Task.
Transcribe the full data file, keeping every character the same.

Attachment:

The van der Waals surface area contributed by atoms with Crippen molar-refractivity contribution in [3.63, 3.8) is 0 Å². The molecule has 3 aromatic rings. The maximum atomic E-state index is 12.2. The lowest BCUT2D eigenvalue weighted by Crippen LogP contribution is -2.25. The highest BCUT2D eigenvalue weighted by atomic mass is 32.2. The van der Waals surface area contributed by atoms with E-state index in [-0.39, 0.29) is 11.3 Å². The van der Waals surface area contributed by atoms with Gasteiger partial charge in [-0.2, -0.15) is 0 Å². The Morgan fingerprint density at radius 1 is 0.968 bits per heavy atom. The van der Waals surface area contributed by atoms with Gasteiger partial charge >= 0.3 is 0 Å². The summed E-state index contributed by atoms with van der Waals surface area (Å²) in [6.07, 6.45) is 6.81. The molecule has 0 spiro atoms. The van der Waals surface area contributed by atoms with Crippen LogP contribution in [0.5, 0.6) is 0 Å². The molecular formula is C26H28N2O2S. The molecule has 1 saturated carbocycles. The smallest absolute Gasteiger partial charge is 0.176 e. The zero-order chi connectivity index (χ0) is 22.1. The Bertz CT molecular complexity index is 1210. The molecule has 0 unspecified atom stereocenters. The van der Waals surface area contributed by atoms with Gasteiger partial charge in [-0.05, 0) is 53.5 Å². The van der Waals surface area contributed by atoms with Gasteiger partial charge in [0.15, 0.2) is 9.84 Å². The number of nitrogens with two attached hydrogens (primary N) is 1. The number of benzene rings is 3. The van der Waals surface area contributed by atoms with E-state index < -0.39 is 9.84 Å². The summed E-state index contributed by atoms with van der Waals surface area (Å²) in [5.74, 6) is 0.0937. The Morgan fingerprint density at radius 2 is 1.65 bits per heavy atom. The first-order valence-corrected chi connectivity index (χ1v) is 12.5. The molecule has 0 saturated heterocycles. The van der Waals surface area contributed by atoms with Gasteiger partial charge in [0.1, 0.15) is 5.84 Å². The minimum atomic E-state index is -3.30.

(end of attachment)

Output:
The van der Waals surface area contributed by atoms with Crippen molar-refractivity contribution in [3.63, 3.8) is 0 Å². The molecule has 3 aromatic rings. The maximum atomic E-state index is 12.2. The lowest BCUT2D eigenvalue weighted by Crippen LogP contribution is -2.25. The highest BCUT2D eigenvalue weighted by atomic mass is 32.2. The van der Waals surface area contributed by atoms with E-state index in [-0.39, 0.29) is 11.3 Å². The van der Waals surface area contributed by atoms with Gasteiger partial charge in [-0.2, -0.15) is 0 Å². The Morgan fingerprint density at radius 1 is 0.968 bits per heavy atom. The van der Waals surface area contributed by atoms with Gasteiger partial charge >= 0.3 is 0 Å². The summed E-state index contributed by atoms with van der Waals surface area (Å²) in [6.07, 6.45) is 6.81. The molecule has 0 spiro atoms. The van der Waals surface area contributed by atoms with Crippen LogP contribution in [0.5, 0.6) is 0 Å². The molecular formula is C26H28N2O2S. The molecule has 1 saturated carbocycles. The smallest absolute Gasteiger partial charge is 0.176 e. The zero-order chi connectivity index (χ0) is 22.1. The Bertz CT molecular complexity index is 1210. The molecule has 0 unspecified atom stereocenters. The van der Waals surface area contributed by atoms with Gasteiger partial charge in [-0.05, 0) is 53.5 Å². The van der Waals surface area contributed by atoms with Gasteiger partial charge in [0.15, 0.2) is 9.84 Å². The number of nitrogens with two attached hydrogens (primary N) is 1. The number of benzene rings is 3. The van der Waals surface area contributed by atoms with E-state index < -0.39 is 9.84 Å². The summed E-state index contributed by atoms with van der Waals surface area (Å²) in [5.74, 6) is 0.0937. The Morgan fingerprint density at radius 2 is 1.65 bits per heavy atom. The first-order valence-corrected chi connectivity index (χ1v) is 12.5. The molecule has 0 saturated heterocycles. The van der Waals surface area contributed by atoms with Gasteiger partial charge in [0.1, 0.15) is 5.84 Å². The minimum atomic E-state index is -3.30.